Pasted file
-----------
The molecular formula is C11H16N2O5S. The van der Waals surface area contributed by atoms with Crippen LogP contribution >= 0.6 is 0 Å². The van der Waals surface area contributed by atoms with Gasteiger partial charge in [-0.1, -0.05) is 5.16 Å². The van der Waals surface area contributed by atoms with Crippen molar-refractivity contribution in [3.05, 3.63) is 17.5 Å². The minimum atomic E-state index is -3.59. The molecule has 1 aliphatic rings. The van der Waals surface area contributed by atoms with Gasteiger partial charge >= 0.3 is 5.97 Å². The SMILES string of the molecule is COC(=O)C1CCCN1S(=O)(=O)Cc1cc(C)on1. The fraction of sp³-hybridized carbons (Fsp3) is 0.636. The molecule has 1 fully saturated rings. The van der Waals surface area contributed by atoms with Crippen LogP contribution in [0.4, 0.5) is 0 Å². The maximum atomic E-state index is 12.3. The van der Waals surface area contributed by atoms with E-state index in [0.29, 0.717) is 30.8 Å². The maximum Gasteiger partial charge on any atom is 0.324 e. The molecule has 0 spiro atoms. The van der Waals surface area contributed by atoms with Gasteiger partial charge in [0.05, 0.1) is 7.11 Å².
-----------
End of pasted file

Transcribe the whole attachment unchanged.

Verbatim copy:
The molecular formula is C11H16N2O5S. The van der Waals surface area contributed by atoms with Crippen LogP contribution >= 0.6 is 0 Å². The van der Waals surface area contributed by atoms with Gasteiger partial charge in [-0.1, -0.05) is 5.16 Å². The van der Waals surface area contributed by atoms with Crippen molar-refractivity contribution in [3.05, 3.63) is 17.5 Å². The minimum atomic E-state index is -3.59. The molecule has 1 aliphatic rings. The van der Waals surface area contributed by atoms with Gasteiger partial charge >= 0.3 is 5.97 Å². The SMILES string of the molecule is COC(=O)C1CCCN1S(=O)(=O)Cc1cc(C)on1. The fraction of sp³-hybridized carbons (Fsp3) is 0.636. The molecule has 1 fully saturated rings. The van der Waals surface area contributed by atoms with Crippen LogP contribution in [0.4, 0.5) is 0 Å². The maximum atomic E-state index is 12.3. The van der Waals surface area contributed by atoms with E-state index in [0.29, 0.717) is 30.8 Å². The maximum Gasteiger partial charge on any atom is 0.324 e. The molecule has 0 spiro atoms. The van der Waals surface area contributed by atoms with Gasteiger partial charge in [0.05, 0.1) is 7.11 Å².